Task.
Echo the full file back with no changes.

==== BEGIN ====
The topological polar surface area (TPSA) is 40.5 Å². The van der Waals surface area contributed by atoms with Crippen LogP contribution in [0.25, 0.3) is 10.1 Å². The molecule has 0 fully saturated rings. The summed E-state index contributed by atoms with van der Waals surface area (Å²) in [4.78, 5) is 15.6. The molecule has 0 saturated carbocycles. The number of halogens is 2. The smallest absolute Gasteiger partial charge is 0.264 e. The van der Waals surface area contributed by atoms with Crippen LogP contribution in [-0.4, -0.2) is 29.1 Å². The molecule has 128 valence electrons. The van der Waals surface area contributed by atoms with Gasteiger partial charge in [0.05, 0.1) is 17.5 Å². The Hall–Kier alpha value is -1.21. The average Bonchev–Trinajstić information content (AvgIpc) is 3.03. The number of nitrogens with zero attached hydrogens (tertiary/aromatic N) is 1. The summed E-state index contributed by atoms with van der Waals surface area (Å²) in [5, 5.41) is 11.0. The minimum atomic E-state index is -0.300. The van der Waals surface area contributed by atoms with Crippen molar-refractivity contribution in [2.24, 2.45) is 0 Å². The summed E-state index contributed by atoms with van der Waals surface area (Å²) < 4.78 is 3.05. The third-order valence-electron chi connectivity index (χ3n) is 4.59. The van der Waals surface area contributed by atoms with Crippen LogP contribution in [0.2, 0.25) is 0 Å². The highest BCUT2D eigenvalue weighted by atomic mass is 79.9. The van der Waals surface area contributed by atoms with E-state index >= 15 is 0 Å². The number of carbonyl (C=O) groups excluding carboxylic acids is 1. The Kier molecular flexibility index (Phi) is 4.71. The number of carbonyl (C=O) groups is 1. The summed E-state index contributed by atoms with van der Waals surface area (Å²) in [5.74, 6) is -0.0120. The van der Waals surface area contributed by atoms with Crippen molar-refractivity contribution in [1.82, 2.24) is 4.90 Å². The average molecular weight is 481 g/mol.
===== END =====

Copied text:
The topological polar surface area (TPSA) is 40.5 Å². The van der Waals surface area contributed by atoms with Crippen LogP contribution in [0.25, 0.3) is 10.1 Å². The molecule has 0 fully saturated rings. The summed E-state index contributed by atoms with van der Waals surface area (Å²) in [4.78, 5) is 15.6. The molecule has 0 saturated carbocycles. The number of halogens is 2. The smallest absolute Gasteiger partial charge is 0.264 e. The van der Waals surface area contributed by atoms with Crippen LogP contribution in [-0.4, -0.2) is 29.1 Å². The molecule has 128 valence electrons. The van der Waals surface area contributed by atoms with Gasteiger partial charge in [0.05, 0.1) is 17.5 Å². The Hall–Kier alpha value is -1.21. The average Bonchev–Trinajstić information content (AvgIpc) is 3.03. The number of nitrogens with zero attached hydrogens (tertiary/aromatic N) is 1. The summed E-state index contributed by atoms with van der Waals surface area (Å²) in [5, 5.41) is 11.0. The minimum atomic E-state index is -0.300. The van der Waals surface area contributed by atoms with Crippen molar-refractivity contribution in [2.24, 2.45) is 0 Å². The summed E-state index contributed by atoms with van der Waals surface area (Å²) < 4.78 is 3.05. The third-order valence-electron chi connectivity index (χ3n) is 4.59. The van der Waals surface area contributed by atoms with Crippen LogP contribution in [0.2, 0.25) is 0 Å². The highest BCUT2D eigenvalue weighted by atomic mass is 79.9. The van der Waals surface area contributed by atoms with E-state index >= 15 is 0 Å². The number of carbonyl (C=O) groups excluding carboxylic acids is 1. The Kier molecular flexibility index (Phi) is 4.71. The number of carbonyl (C=O) groups is 1. The summed E-state index contributed by atoms with van der Waals surface area (Å²) in [5.74, 6) is -0.0120. The van der Waals surface area contributed by atoms with Crippen molar-refractivity contribution in [1.82, 2.24) is 4.90 Å². The average molecular weight is 481 g/mol.